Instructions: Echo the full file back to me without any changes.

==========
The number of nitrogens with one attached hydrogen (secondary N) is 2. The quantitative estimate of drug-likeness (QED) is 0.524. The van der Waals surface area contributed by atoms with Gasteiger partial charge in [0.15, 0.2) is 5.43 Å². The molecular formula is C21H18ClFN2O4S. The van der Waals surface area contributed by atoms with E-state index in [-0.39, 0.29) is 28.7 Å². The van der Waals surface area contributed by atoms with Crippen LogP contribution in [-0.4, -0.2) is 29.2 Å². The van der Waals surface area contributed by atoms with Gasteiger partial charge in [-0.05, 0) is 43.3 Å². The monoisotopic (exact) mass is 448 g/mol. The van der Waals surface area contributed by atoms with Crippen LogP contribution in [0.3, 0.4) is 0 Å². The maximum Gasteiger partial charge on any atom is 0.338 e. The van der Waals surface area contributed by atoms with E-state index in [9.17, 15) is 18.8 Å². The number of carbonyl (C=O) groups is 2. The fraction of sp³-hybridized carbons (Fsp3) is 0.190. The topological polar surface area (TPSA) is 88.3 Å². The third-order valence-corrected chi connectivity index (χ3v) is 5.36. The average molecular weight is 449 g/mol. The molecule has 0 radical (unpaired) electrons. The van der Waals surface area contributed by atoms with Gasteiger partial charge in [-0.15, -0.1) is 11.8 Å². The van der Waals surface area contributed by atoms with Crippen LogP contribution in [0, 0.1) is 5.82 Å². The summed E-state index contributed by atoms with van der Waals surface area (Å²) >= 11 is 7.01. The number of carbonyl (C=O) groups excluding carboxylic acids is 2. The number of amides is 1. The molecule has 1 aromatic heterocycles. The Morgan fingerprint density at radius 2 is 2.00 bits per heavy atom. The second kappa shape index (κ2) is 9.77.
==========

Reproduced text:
The number of nitrogens with one attached hydrogen (secondary N) is 2. The quantitative estimate of drug-likeness (QED) is 0.524. The van der Waals surface area contributed by atoms with Gasteiger partial charge in [0.15, 0.2) is 5.43 Å². The molecular formula is C21H18ClFN2O4S. The van der Waals surface area contributed by atoms with E-state index in [-0.39, 0.29) is 28.7 Å². The van der Waals surface area contributed by atoms with Crippen LogP contribution in [-0.4, -0.2) is 29.2 Å². The van der Waals surface area contributed by atoms with Gasteiger partial charge in [-0.05, 0) is 43.3 Å². The monoisotopic (exact) mass is 448 g/mol. The van der Waals surface area contributed by atoms with Crippen LogP contribution in [0.3, 0.4) is 0 Å². The maximum Gasteiger partial charge on any atom is 0.338 e. The van der Waals surface area contributed by atoms with E-state index in [9.17, 15) is 18.8 Å². The number of carbonyl (C=O) groups is 2. The fraction of sp³-hybridized carbons (Fsp3) is 0.190. The topological polar surface area (TPSA) is 88.3 Å². The third-order valence-corrected chi connectivity index (χ3v) is 5.36. The average molecular weight is 449 g/mol. The molecule has 0 radical (unpaired) electrons. The van der Waals surface area contributed by atoms with Gasteiger partial charge in [-0.15, -0.1) is 11.8 Å². The van der Waals surface area contributed by atoms with Crippen LogP contribution in [0, 0.1) is 5.82 Å². The summed E-state index contributed by atoms with van der Waals surface area (Å²) >= 11 is 7.01. The number of carbonyl (C=O) groups excluding carboxylic acids is 2. The number of amides is 1. The molecule has 1 aromatic heterocycles. The Morgan fingerprint density at radius 2 is 2.00 bits per heavy atom. The second kappa shape index (κ2) is 9.77.